The 1954 Hague Convention was drawn up after the widespread devastation of cultural property in World War II. Together with its two Protocols of 1954 and 1999, it is the most widely recognised international treaty exclusively dedicated to the protection of cultural heritage in armed conflict. The treaty stipulates a number of measures that States and the armed forces should conduct during peacetime to prepare for conflict, and provides a regime for its protection during fighting.

Article 1 of the Convention provides a (non-exhaustive) definition of the types of cultural property that are eligible for protection under the Convention provided that they are “of great importance to the cultural heritage of every people“.

Article 1. Definition of cultural property

For the purposes of the present Convention, the term `cultural property’ shall cover, irrespective of origin or ownership:

(a) movable or immovable property of great importance to the cultural heritage of every people, such as monuments of architecture, art or history, whether religious or secular; archaeological sites; groups of buildings which, as a whole, are of historical or artistic interest; works of art; manuscripts, books and other objects of artistic, historical or archaeological interest; as well as scientific collections and important collections of books or archives or of reproductions of the property defined above;

(b) buildings whose main and effective purpose is to preserve or exhibit the movable cultural property defined in sub-paragraph (a) such as museums, large libraries and depositories of archives, and refuges intended to shelter, in the event of armed conflict, the movable cultural property defined in sub-paragraph (a);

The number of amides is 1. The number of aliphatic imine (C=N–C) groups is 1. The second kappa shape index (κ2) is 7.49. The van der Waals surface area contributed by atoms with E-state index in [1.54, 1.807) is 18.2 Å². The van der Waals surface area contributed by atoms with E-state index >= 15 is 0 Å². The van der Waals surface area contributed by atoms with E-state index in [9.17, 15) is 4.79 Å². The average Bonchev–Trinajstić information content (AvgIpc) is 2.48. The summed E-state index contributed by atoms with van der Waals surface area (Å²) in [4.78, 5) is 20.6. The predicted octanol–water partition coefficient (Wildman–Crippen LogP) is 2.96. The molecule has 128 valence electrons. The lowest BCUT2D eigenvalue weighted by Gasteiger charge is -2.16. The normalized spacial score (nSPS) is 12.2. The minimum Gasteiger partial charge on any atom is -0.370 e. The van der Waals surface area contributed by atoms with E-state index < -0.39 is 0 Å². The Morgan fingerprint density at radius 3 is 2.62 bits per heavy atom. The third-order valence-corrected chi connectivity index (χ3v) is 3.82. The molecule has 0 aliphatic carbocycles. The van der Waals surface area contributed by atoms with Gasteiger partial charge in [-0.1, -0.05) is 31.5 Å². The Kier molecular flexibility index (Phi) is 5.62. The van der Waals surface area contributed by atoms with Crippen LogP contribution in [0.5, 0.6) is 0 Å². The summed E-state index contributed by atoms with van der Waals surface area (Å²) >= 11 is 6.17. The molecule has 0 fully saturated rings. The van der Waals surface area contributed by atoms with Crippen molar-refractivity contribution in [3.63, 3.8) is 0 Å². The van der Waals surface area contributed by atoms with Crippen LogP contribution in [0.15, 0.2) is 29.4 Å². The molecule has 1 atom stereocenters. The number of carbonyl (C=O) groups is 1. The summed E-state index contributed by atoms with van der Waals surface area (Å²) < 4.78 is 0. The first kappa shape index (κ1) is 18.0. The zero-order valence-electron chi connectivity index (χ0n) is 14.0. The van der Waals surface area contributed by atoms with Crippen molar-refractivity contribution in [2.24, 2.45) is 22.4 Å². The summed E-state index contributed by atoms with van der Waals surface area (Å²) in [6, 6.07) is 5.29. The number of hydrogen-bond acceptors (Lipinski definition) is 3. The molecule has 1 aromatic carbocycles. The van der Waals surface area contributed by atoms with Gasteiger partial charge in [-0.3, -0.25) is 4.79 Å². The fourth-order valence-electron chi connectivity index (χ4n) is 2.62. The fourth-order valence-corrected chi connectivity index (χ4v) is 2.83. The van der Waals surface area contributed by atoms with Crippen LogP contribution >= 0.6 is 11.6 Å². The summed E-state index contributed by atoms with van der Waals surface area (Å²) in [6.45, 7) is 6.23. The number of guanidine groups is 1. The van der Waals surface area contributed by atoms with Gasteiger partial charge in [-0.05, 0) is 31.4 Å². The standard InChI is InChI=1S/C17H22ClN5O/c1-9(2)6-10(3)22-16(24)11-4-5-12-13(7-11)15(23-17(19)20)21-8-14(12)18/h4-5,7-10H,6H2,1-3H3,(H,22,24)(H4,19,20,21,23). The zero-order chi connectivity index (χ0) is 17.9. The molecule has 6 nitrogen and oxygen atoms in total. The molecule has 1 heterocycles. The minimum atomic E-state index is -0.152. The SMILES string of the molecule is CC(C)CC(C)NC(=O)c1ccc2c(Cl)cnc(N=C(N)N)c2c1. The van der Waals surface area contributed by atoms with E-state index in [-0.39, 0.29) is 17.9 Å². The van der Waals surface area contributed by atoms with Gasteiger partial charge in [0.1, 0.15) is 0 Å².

(c) centers containing a large amount of cultural property as defined in sub-paragraphs (a) and (b), to be known as `centers containing monuments’.

The States that are party to the Convention benefit from the mutual commitment of more than 130 States who are committed to sparing cultural heritage from consequences of possible armed conflicts. States and their armed forces should implement a number of proactive safeguarding measures in peacetime to prepare for armed conflict.

1 – Inventories:

  • adoption of measures such as the preparation of inventories identifying significant cultural property of great importance to the nation;
  • consideration of the possibility of registering a limited number of refuges, monumental centres and other immovable cultural property of very great importance in the International Register of Cultural Property under Special Protection in order to obtain special protection for such property;
  • consideration of the possibility of marking important buildings and monuments with the distinctive emblem of the Convention – the Blue Shield – to “facilitate their recognition”.

2 – Proactive preparation of protective measures:

  • preparation for the removal of movable cultural property or the provision for adequate in situ protection of property,

3 – Proactive preparation of emergency measures:

  • developing and practicing emergency measures for protection against fire or structural collapse;

4 – Competent authorities

  • designation of competent authorities responsible for the safeguarding of cultural property; and establishment of special units within armed forces to be responsible for the protection of cultural property;

These are supported by requirements for awareness raising, and training as required.

  • developing respect for all cultural property (that of the State and others); and
  • wide promotion of the Convention within the general public and target groups such as cultural heritage professionals, the armed forces or law-enforcement agencies.

The Convention also has measures to be carried out during armed conflict which include:

  • refraining from any use of the property and its immediate surroundings for purposes likely to expose it to destruction or damage, and refraining from any act of hostility directed against such property;
  • use of respect for the regimes of Special and Enhanced protection
  • sanctions for breaches of the Convention;
  • implementation of the protective regimes developed during peacetime if required, such as evacuation to refuges; and
  • a regime for managing and enforcing the Convention during conflict (the Regulations of Control).
three blue and white shields repeated in a triangular formation.